Denim was the brainchild of Lawrence who had spent the previous decade as the singer, songwriter and mastermind behind that ultimate independent rock band, Felt. Having achieved his goal of releasing 10 albums and 10 singles in 10 years during the course of the 80s, Lawrence disbanded Felt and relocated to New York. It was there that Lawrence translated his homesick thoughts from abroad into the series of songs that made up ‘Back In Denim’. Over in New York he wrote as he reminisced about his West Midlands childhood, flares, chopper bikes, tower blocks, stringy beards, hippies, skinheads and the IRA’s pub bombings in Birmingham. He set this to a musical backdrop of Mickey Most and Mike Leander productions, Lee Perry and the Glitter Band. Back In Denim was recorded and mixed across a two year period on Lawrence’s return to London.
It was finally completed in July 1992 and, for the first time in his career, Lawrence found himself signed to a major label via Boys Own, a dance label operating through London Records. The album was produced by John Leckie although completed by Lawrence with Brian O’Shaughnessy Leckie having allegedly been driven to complete distraction by Lawrence who he described as madder and more impossible than anyone he’d worked with including Spector, Lennon and Syd Barrett! Back In Denim kick starts with the pounding Glitter beat of ‘Back In Denim’. The Glitter Band’s drummer Pete Phipps is featured on the record. The album maintains a powerful mix of Glam and pop hooks and references throughout with one foot in the 70s past and the other very firmly in the technology of the 90s. As such,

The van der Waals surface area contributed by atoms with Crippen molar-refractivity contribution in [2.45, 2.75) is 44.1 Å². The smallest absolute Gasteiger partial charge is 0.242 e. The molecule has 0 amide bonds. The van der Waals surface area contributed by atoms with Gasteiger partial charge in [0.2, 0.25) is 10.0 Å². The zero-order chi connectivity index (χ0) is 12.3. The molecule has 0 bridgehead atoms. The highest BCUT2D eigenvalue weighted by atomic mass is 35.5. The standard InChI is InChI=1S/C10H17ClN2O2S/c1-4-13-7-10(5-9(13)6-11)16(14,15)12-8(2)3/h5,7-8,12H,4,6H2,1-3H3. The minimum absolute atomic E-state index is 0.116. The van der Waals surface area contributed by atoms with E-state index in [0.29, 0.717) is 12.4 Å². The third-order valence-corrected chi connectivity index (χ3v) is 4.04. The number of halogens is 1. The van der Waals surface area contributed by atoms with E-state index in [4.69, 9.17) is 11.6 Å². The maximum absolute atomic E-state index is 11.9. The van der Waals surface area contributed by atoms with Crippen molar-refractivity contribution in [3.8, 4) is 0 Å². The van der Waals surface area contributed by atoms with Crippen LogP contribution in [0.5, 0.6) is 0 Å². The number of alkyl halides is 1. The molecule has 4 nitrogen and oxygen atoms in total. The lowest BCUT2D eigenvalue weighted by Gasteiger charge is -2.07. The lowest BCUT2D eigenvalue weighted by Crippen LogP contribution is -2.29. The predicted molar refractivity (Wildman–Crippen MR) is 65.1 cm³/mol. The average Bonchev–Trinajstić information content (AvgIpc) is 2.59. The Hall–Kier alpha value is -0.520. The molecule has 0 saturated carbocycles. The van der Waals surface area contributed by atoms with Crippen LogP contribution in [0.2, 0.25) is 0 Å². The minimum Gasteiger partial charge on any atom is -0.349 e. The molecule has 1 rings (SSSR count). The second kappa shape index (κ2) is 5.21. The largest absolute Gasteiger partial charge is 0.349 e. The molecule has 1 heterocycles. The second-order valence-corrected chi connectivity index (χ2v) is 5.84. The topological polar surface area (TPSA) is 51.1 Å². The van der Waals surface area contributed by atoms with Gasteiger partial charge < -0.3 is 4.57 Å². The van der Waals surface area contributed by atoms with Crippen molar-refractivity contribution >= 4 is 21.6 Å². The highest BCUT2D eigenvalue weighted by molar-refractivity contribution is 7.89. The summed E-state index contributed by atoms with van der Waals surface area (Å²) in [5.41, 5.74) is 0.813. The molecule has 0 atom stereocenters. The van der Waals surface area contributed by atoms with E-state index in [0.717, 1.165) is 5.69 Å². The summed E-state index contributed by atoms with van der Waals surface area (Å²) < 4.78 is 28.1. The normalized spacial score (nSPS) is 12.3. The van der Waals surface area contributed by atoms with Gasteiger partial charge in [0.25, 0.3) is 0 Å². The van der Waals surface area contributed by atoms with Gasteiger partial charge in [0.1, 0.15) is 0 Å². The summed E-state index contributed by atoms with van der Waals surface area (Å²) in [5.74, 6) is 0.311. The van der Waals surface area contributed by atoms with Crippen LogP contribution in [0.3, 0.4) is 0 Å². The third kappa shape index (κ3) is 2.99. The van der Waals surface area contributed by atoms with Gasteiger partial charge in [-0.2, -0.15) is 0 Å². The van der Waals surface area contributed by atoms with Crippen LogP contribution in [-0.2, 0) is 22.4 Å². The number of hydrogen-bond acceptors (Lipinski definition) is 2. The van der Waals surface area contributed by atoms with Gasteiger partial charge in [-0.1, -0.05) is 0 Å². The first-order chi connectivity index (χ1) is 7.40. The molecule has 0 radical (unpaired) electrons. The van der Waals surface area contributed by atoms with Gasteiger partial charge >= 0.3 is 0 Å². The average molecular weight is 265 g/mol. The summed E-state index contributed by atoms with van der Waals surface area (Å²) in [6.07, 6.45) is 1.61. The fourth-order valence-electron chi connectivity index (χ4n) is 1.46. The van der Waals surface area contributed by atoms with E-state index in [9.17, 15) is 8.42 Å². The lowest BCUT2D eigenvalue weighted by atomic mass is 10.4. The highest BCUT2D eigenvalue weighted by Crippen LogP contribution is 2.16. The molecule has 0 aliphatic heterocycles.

‘Back In Denim’ was an undoubted pre-cursor to Britpop, Blur and Pulp, in particular. As ever, throughout his career Lawrence was ahead but out of step with popular taste. ‘Back In Denim’ was no mere exercise in nostalgia or Glam ‘n’ Glitter revival and, as Lawrence firmly attests today, it is a protest album though not without a real sense of biting humour coming through tracks such as ‘The Osmonds’ and ‘I’m Against the eighties’.